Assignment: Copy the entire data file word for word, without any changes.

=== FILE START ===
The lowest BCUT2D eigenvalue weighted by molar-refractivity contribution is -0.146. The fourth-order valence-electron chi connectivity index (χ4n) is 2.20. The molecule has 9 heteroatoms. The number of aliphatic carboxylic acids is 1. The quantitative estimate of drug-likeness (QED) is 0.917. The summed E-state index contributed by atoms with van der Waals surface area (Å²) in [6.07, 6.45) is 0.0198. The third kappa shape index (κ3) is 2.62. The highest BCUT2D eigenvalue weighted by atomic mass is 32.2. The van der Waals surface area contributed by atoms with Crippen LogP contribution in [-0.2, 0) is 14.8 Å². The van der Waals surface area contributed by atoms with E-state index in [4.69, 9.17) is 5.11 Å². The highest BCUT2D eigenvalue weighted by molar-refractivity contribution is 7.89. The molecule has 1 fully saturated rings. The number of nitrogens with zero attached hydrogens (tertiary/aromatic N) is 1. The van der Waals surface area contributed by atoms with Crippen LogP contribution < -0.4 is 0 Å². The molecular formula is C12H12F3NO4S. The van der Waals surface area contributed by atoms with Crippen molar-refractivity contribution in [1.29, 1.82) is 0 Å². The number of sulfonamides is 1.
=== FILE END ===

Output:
The lowest BCUT2D eigenvalue weighted by molar-refractivity contribution is -0.146. The fourth-order valence-electron chi connectivity index (χ4n) is 2.20. The molecule has 9 heteroatoms. The number of aliphatic carboxylic acids is 1. The quantitative estimate of drug-likeness (QED) is 0.917. The summed E-state index contributed by atoms with van der Waals surface area (Å²) in [6.07, 6.45) is 0.0198. The third kappa shape index (κ3) is 2.62. The highest BCUT2D eigenvalue weighted by atomic mass is 32.2. The van der Waals surface area contributed by atoms with Crippen LogP contribution in [-0.2, 0) is 14.8 Å². The van der Waals surface area contributed by atoms with E-state index in [4.69, 9.17) is 5.11 Å². The highest BCUT2D eigenvalue weighted by molar-refractivity contribution is 7.89. The molecule has 1 fully saturated rings. The number of nitrogens with zero attached hydrogens (tertiary/aromatic N) is 1. The van der Waals surface area contributed by atoms with Crippen LogP contribution < -0.4 is 0 Å². The molecular formula is C12H12F3NO4S. The van der Waals surface area contributed by atoms with Crippen molar-refractivity contribution in [1.29, 1.82) is 0 Å². The number of sulfonamides is 1.